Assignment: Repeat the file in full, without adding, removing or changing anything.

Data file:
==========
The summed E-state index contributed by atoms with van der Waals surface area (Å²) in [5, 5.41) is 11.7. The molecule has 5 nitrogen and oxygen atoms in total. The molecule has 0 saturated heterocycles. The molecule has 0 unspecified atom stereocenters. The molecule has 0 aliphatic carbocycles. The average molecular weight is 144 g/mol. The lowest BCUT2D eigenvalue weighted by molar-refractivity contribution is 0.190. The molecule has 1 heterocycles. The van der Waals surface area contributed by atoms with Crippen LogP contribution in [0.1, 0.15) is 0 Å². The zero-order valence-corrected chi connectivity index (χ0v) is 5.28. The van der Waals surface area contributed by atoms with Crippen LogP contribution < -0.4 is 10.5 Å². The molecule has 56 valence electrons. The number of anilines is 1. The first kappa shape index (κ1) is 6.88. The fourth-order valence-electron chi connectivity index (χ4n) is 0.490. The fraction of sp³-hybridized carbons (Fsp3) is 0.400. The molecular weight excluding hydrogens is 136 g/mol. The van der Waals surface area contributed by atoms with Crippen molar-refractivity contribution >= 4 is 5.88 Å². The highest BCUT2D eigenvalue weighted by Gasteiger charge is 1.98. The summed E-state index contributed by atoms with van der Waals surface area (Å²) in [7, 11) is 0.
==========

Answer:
The summed E-state index contributed by atoms with van der Waals surface area (Å²) in [5, 5.41) is 11.7. The molecule has 5 nitrogen and oxygen atoms in total. The molecule has 0 saturated heterocycles. The molecule has 0 unspecified atom stereocenters. The molecule has 0 aliphatic carbocycles. The average molecular weight is 144 g/mol. The lowest BCUT2D eigenvalue weighted by molar-refractivity contribution is 0.190. The molecule has 1 heterocycles. The van der Waals surface area contributed by atoms with Crippen LogP contribution in [0.1, 0.15) is 0 Å². The zero-order valence-corrected chi connectivity index (χ0v) is 5.28. The van der Waals surface area contributed by atoms with Crippen LogP contribution < -0.4 is 10.5 Å². The molecule has 56 valence electrons. The number of anilines is 1. The first kappa shape index (κ1) is 6.88. The fourth-order valence-electron chi connectivity index (χ4n) is 0.490. The fraction of sp³-hybridized carbons (Fsp3) is 0.400. The molecular weight excluding hydrogens is 136 g/mol. The van der Waals surface area contributed by atoms with Crippen molar-refractivity contribution >= 4 is 5.88 Å². The highest BCUT2D eigenvalue weighted by Gasteiger charge is 1.98. The summed E-state index contributed by atoms with van der Waals surface area (Å²) in [7, 11) is 0.